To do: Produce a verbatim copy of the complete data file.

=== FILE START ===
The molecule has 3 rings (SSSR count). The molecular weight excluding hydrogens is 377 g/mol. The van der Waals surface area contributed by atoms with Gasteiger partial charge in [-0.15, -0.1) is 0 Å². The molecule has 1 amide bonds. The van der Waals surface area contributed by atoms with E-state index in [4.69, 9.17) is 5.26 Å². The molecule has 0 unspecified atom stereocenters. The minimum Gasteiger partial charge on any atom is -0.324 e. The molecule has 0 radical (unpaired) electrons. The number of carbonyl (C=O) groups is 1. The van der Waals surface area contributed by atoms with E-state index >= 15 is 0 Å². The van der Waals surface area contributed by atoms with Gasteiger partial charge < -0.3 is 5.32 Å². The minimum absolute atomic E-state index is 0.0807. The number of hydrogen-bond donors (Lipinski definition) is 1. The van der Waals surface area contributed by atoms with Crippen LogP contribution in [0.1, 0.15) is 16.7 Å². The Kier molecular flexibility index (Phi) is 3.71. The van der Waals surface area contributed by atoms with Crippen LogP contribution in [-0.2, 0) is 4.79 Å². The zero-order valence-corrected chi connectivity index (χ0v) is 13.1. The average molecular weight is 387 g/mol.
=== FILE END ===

The molecule has 3 rings (SSSR count). The molecular weight excluding hydrogens is 377 g/mol. The van der Waals surface area contributed by atoms with Gasteiger partial charge in [-0.15, -0.1) is 0 Å². The molecule has 1 amide bonds. The van der Waals surface area contributed by atoms with E-state index in [4.69, 9.17) is 5.26 Å². The molecule has 0 unspecified atom stereocenters. The minimum Gasteiger partial charge on any atom is -0.324 e. The molecule has 0 radical (unpaired) electrons. The number of carbonyl (C=O) groups is 1. The van der Waals surface area contributed by atoms with E-state index >= 15 is 0 Å². The van der Waals surface area contributed by atoms with Gasteiger partial charge < -0.3 is 5.32 Å². The minimum absolute atomic E-state index is 0.0807. The number of hydrogen-bond donors (Lipinski definition) is 1. The van der Waals surface area contributed by atoms with Crippen LogP contribution in [0.1, 0.15) is 16.7 Å². The Kier molecular flexibility index (Phi) is 3.71. The van der Waals surface area contributed by atoms with Crippen LogP contribution in [-0.2, 0) is 4.79 Å². The zero-order valence-corrected chi connectivity index (χ0v) is 13.1. The average molecular weight is 387 g/mol.